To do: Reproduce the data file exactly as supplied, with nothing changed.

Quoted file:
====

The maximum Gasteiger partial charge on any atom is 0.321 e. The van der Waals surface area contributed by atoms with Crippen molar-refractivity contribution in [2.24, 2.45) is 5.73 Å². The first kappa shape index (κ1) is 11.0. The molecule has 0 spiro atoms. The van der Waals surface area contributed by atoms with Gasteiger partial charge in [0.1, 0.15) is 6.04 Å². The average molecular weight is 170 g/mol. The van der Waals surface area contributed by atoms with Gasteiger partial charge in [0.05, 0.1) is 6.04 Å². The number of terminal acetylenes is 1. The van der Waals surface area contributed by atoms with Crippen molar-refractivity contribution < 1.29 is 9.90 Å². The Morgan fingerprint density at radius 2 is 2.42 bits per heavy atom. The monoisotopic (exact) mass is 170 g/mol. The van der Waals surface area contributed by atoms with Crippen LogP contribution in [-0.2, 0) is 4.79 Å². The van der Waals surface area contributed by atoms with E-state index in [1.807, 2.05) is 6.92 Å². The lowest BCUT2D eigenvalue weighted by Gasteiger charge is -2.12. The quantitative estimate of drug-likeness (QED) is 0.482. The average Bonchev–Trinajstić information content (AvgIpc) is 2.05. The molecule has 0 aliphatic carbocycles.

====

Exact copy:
The maximum Gasteiger partial charge on any atom is 0.321 e. The van der Waals surface area contributed by atoms with Crippen molar-refractivity contribution in [2.24, 2.45) is 5.73 Å². The first kappa shape index (κ1) is 11.0. The molecule has 0 spiro atoms. The van der Waals surface area contributed by atoms with Gasteiger partial charge in [0.1, 0.15) is 6.04 Å². The average molecular weight is 170 g/mol. The van der Waals surface area contributed by atoms with Gasteiger partial charge in [0.05, 0.1) is 6.04 Å². The number of terminal acetylenes is 1. The van der Waals surface area contributed by atoms with Crippen molar-refractivity contribution < 1.29 is 9.90 Å². The Morgan fingerprint density at radius 2 is 2.42 bits per heavy atom. The monoisotopic (exact) mass is 170 g/mol. The van der Waals surface area contributed by atoms with Crippen LogP contribution in [-0.2, 0) is 4.79 Å². The van der Waals surface area contributed by atoms with E-state index in [1.807, 2.05) is 6.92 Å². The lowest BCUT2D eigenvalue weighted by Gasteiger charge is -2.12. The quantitative estimate of drug-likeness (QED) is 0.482. The average Bonchev–Trinajstić information content (AvgIpc) is 2.05. The molecule has 0 aliphatic carbocycles.